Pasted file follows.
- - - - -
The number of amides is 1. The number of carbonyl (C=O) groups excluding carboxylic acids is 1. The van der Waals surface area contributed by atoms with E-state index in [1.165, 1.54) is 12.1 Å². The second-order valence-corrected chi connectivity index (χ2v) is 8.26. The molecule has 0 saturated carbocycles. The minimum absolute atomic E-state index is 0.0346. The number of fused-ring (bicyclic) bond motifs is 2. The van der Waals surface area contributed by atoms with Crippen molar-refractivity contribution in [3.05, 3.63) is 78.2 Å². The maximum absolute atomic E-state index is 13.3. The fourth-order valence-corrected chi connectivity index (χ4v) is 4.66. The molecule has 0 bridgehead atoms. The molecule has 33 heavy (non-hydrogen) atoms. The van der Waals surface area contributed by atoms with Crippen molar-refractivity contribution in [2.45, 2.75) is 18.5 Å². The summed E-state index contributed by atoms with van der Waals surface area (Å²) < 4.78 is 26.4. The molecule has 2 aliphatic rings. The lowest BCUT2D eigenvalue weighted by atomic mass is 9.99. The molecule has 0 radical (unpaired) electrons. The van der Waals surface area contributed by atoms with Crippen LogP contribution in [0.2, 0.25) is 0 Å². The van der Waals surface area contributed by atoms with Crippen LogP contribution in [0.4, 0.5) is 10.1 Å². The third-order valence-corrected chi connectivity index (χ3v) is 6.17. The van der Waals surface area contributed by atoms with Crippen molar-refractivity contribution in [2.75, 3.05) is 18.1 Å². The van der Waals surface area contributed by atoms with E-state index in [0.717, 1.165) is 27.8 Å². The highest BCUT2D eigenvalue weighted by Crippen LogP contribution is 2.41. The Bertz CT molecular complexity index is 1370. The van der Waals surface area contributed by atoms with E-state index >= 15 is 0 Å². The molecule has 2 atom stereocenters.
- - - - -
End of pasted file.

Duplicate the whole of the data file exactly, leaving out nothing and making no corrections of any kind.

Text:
The number of amides is 1. The number of carbonyl (C=O) groups excluding carboxylic acids is 1. The van der Waals surface area contributed by atoms with E-state index in [1.165, 1.54) is 12.1 Å². The second-order valence-corrected chi connectivity index (χ2v) is 8.26. The molecule has 0 saturated carbocycles. The minimum absolute atomic E-state index is 0.0346. The number of fused-ring (bicyclic) bond motifs is 2. The van der Waals surface area contributed by atoms with Crippen molar-refractivity contribution in [3.05, 3.63) is 78.2 Å². The maximum absolute atomic E-state index is 13.3. The fourth-order valence-corrected chi connectivity index (χ4v) is 4.66. The molecule has 0 bridgehead atoms. The molecule has 33 heavy (non-hydrogen) atoms. The van der Waals surface area contributed by atoms with Crippen molar-refractivity contribution in [2.45, 2.75) is 18.5 Å². The summed E-state index contributed by atoms with van der Waals surface area (Å²) < 4.78 is 26.4. The molecule has 2 aliphatic rings. The lowest BCUT2D eigenvalue weighted by atomic mass is 9.99. The molecule has 0 radical (unpaired) electrons. The van der Waals surface area contributed by atoms with Crippen LogP contribution in [0.2, 0.25) is 0 Å². The van der Waals surface area contributed by atoms with Crippen LogP contribution in [0.4, 0.5) is 10.1 Å². The third-order valence-corrected chi connectivity index (χ3v) is 6.17. The van der Waals surface area contributed by atoms with Crippen molar-refractivity contribution in [2.75, 3.05) is 18.1 Å². The van der Waals surface area contributed by atoms with E-state index in [0.717, 1.165) is 27.8 Å². The highest BCUT2D eigenvalue weighted by Crippen LogP contribution is 2.41. The Bertz CT molecular complexity index is 1370. The van der Waals surface area contributed by atoms with E-state index >= 15 is 0 Å². The molecule has 2 atom stereocenters.